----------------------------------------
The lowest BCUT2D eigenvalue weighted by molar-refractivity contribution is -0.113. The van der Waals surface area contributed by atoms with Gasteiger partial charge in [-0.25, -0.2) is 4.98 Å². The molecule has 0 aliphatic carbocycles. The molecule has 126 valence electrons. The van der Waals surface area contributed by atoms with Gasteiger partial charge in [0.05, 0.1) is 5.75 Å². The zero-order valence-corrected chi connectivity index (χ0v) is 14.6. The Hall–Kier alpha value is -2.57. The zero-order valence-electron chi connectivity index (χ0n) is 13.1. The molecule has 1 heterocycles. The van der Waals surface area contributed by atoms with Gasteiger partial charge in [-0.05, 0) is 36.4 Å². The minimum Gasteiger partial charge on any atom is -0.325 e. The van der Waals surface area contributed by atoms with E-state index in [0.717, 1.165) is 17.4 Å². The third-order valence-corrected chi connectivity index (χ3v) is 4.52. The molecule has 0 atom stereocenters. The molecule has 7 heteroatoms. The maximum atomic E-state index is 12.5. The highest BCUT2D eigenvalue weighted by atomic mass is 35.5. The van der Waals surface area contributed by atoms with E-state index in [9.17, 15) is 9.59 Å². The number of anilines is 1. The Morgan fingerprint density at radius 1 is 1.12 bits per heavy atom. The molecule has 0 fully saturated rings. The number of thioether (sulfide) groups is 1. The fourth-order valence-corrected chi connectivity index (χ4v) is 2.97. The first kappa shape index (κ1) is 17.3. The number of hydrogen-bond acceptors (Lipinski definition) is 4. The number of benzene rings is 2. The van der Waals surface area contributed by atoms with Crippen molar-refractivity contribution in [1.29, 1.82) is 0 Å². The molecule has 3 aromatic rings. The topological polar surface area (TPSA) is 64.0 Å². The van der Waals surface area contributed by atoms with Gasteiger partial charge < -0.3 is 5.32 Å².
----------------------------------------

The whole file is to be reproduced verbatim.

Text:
The lowest BCUT2D eigenvalue weighted by molar-refractivity contribution is -0.113. The van der Waals surface area contributed by atoms with Gasteiger partial charge in [-0.25, -0.2) is 4.98 Å². The molecule has 0 aliphatic carbocycles. The molecule has 126 valence electrons. The van der Waals surface area contributed by atoms with Gasteiger partial charge in [0.05, 0.1) is 5.75 Å². The zero-order valence-corrected chi connectivity index (χ0v) is 14.6. The Hall–Kier alpha value is -2.57. The zero-order valence-electron chi connectivity index (χ0n) is 13.1. The molecule has 1 heterocycles. The van der Waals surface area contributed by atoms with Gasteiger partial charge in [-0.05, 0) is 36.4 Å². The minimum Gasteiger partial charge on any atom is -0.325 e. The van der Waals surface area contributed by atoms with E-state index in [0.717, 1.165) is 17.4 Å². The third-order valence-corrected chi connectivity index (χ3v) is 4.52. The molecule has 0 atom stereocenters. The molecule has 7 heteroatoms. The maximum atomic E-state index is 12.5. The highest BCUT2D eigenvalue weighted by atomic mass is 35.5. The van der Waals surface area contributed by atoms with E-state index in [9.17, 15) is 9.59 Å². The number of anilines is 1. The Morgan fingerprint density at radius 1 is 1.12 bits per heavy atom. The molecule has 0 fully saturated rings. The number of thioether (sulfide) groups is 1. The fourth-order valence-corrected chi connectivity index (χ4v) is 2.97. The first kappa shape index (κ1) is 17.3. The number of hydrogen-bond acceptors (Lipinski definition) is 4. The number of benzene rings is 2. The van der Waals surface area contributed by atoms with Crippen molar-refractivity contribution in [1.29, 1.82) is 0 Å². The molecule has 3 aromatic rings. The topological polar surface area (TPSA) is 64.0 Å². The van der Waals surface area contributed by atoms with Gasteiger partial charge < -0.3 is 5.32 Å².